Review (Part I): The Goldfinch by Donna Tartt

So I’m halfway through The Goldfinch by Donna Tartt. And since it will probably be another few weeks till I can get it finished, I thought I’d post a mid-point sorta-review.

  • Thumbnail plot sketch: boy loses family and is uprooted. Search for identity and belonging. Sort of a modern day orphan train story. Also, boy accidentally(?) steals painting (the titular Goldfinch), can’t find the right time to return it. Mostly the painting is in the far background for the first half, but it is gaining more prominence. I expect it to be a key piece late, and will be kinda pissed if it’s just a MacGuffin.
  • I have no idea how this book won the Pulitzer prize. Not that it’s bad, really, but honestly I was expecting more. The writing isn’t beautiful. The story isn’t compelling. The characters that aren’t Theo (the protagonist) are flat. There are easy clichés and lazy metaphors. And it takes Ms. Tartt forever to say anything. Which is why I’m a few weeks in and only halfway through the book.
  • That said, it is still interesting, but more because of all that Theo goes through. It’s a bit like watching a disaster movie. An orphan train wreck, as it were.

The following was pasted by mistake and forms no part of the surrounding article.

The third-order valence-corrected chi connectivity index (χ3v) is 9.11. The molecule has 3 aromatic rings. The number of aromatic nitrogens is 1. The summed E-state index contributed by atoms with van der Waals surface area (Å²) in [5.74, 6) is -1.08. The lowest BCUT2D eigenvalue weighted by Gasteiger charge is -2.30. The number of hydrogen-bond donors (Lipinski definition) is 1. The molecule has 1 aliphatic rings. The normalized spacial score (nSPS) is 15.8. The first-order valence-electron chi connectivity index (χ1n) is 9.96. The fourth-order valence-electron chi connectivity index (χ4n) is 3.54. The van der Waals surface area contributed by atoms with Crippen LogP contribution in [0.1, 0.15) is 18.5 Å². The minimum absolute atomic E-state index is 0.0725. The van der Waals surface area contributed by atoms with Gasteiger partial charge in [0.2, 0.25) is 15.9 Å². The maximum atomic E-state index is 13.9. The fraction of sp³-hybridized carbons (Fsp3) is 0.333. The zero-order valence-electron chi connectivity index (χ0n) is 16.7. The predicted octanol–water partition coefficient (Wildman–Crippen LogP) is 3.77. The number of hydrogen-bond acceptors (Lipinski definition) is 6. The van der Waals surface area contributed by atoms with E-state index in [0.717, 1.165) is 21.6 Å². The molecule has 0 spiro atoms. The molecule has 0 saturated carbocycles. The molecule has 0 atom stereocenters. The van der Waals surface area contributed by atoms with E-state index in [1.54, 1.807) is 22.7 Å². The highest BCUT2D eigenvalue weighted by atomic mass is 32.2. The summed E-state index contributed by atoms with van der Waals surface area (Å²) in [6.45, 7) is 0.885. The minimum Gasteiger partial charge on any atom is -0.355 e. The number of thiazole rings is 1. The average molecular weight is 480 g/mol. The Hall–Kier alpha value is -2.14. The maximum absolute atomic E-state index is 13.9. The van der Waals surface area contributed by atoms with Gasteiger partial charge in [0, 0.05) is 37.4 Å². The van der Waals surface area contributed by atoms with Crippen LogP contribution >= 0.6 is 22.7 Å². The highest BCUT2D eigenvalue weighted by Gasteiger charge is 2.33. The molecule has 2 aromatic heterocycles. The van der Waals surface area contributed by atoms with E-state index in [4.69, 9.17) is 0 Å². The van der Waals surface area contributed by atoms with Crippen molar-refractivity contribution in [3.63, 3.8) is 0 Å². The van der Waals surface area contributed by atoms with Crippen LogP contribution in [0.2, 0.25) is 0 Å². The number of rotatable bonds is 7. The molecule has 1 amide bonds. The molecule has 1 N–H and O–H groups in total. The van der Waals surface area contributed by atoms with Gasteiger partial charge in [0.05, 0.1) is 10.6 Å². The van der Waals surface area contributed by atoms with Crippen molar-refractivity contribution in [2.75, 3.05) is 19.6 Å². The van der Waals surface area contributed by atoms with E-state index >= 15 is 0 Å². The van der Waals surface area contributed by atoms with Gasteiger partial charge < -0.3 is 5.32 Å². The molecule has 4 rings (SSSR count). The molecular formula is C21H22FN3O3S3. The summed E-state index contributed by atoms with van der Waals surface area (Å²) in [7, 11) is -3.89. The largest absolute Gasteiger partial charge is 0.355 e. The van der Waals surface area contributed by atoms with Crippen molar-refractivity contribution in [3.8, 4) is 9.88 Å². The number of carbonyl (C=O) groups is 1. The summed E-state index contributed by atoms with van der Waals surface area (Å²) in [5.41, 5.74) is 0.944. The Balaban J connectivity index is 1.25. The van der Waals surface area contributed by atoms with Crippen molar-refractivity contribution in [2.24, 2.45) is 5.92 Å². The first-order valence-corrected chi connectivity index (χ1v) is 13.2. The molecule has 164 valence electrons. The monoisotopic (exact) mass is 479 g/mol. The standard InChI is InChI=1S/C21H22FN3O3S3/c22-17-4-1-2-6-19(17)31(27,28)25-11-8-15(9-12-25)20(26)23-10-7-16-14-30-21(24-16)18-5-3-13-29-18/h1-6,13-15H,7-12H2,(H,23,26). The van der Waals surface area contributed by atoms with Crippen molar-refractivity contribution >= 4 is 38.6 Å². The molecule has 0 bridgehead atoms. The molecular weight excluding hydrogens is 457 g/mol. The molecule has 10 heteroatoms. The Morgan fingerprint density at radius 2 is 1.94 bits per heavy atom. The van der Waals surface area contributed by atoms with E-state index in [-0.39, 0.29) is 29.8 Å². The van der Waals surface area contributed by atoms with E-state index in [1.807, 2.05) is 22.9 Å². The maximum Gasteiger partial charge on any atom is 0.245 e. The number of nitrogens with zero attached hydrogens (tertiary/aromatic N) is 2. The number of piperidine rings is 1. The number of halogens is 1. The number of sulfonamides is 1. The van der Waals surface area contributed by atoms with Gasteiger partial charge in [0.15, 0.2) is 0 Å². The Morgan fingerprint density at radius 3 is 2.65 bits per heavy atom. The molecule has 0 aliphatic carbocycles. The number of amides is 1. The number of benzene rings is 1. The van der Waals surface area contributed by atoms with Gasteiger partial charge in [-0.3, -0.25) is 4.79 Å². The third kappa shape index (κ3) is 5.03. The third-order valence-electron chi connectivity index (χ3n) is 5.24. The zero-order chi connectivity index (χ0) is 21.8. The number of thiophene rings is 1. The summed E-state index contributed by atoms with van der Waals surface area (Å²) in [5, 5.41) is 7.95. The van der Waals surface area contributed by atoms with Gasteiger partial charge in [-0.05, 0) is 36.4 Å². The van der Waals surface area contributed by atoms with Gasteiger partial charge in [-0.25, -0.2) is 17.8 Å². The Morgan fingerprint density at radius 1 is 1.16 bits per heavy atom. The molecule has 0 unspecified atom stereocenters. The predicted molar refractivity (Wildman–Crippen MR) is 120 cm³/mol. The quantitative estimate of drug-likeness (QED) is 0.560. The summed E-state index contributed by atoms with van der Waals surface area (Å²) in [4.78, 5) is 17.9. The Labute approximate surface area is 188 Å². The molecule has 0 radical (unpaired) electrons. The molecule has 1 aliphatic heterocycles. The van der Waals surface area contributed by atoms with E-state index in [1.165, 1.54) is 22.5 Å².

• There is something very weird going on with the when of this novel. Though it’s not sci-fi, it seems to be set in some alternate universe. But it’s not just the big events (a terrorist bombing at the Met serves as the key early plot device) that are out of place. Little details, like certain technologies being invented/introduced out of order, the drinking age being different, that sort of thing. Honestly, I think this is intentional. The author goes into great detail describing a Rembrandt painting (The Anatomy Lesson of Dr. Nicolaes Tulp) where details are intentionally “off” in order to attract your attention. But I can’t see the purpose in the “off” details in The Goldfinch, at least not yet. Perhaps by the end of the book, I’ll feel differently. Maybe there is a grand theme she is teasing out. But right now, it is just irritating.

All that said, the book is good enough to keep reading. So that’s the plan for me. In a few weeks, I should have Review – Part II done, and I’ll let you know if the book was worth the time investment.


Leave a Reply

Fill in your details below or click an icon to log in: Logo

You are commenting using your account. Log Out /  Change )

Twitter picture

You are commenting using your Twitter account. Log Out /  Change )

Facebook photo

You are commenting using your Facebook account. Log Out /  Change )

Connecting to %s